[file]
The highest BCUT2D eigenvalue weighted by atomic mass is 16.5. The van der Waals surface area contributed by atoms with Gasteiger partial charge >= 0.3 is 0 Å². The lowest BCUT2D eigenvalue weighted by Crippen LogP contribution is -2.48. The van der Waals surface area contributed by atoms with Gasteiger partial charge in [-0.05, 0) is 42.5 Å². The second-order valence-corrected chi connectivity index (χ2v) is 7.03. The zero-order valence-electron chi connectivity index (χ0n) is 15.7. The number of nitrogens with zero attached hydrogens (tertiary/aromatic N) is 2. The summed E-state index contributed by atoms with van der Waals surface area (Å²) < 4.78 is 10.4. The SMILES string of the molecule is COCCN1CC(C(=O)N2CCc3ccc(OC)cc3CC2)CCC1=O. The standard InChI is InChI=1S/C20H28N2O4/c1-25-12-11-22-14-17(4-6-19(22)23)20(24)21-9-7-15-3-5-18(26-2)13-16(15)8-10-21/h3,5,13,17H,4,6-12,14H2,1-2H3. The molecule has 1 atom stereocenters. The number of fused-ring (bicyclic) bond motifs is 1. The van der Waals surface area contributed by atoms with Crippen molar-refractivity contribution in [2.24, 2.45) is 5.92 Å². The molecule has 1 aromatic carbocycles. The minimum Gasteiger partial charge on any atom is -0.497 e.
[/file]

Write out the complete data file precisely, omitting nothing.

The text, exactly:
The highest BCUT2D eigenvalue weighted by atomic mass is 16.5. The van der Waals surface area contributed by atoms with Gasteiger partial charge >= 0.3 is 0 Å². The lowest BCUT2D eigenvalue weighted by Crippen LogP contribution is -2.48. The van der Waals surface area contributed by atoms with Gasteiger partial charge in [-0.05, 0) is 42.5 Å². The second-order valence-corrected chi connectivity index (χ2v) is 7.03. The zero-order valence-electron chi connectivity index (χ0n) is 15.7. The number of nitrogens with zero attached hydrogens (tertiary/aromatic N) is 2. The summed E-state index contributed by atoms with van der Waals surface area (Å²) < 4.78 is 10.4. The SMILES string of the molecule is COCCN1CC(C(=O)N2CCc3ccc(OC)cc3CC2)CCC1=O. The standard InChI is InChI=1S/C20H28N2O4/c1-25-12-11-22-14-17(4-6-19(22)23)20(24)21-9-7-15-3-5-18(26-2)13-16(15)8-10-21/h3,5,13,17H,4,6-12,14H2,1-2H3. The molecule has 1 atom stereocenters. The number of fused-ring (bicyclic) bond motifs is 1. The van der Waals surface area contributed by atoms with Crippen molar-refractivity contribution in [2.24, 2.45) is 5.92 Å². The molecule has 1 aromatic carbocycles. The minimum Gasteiger partial charge on any atom is -0.497 e.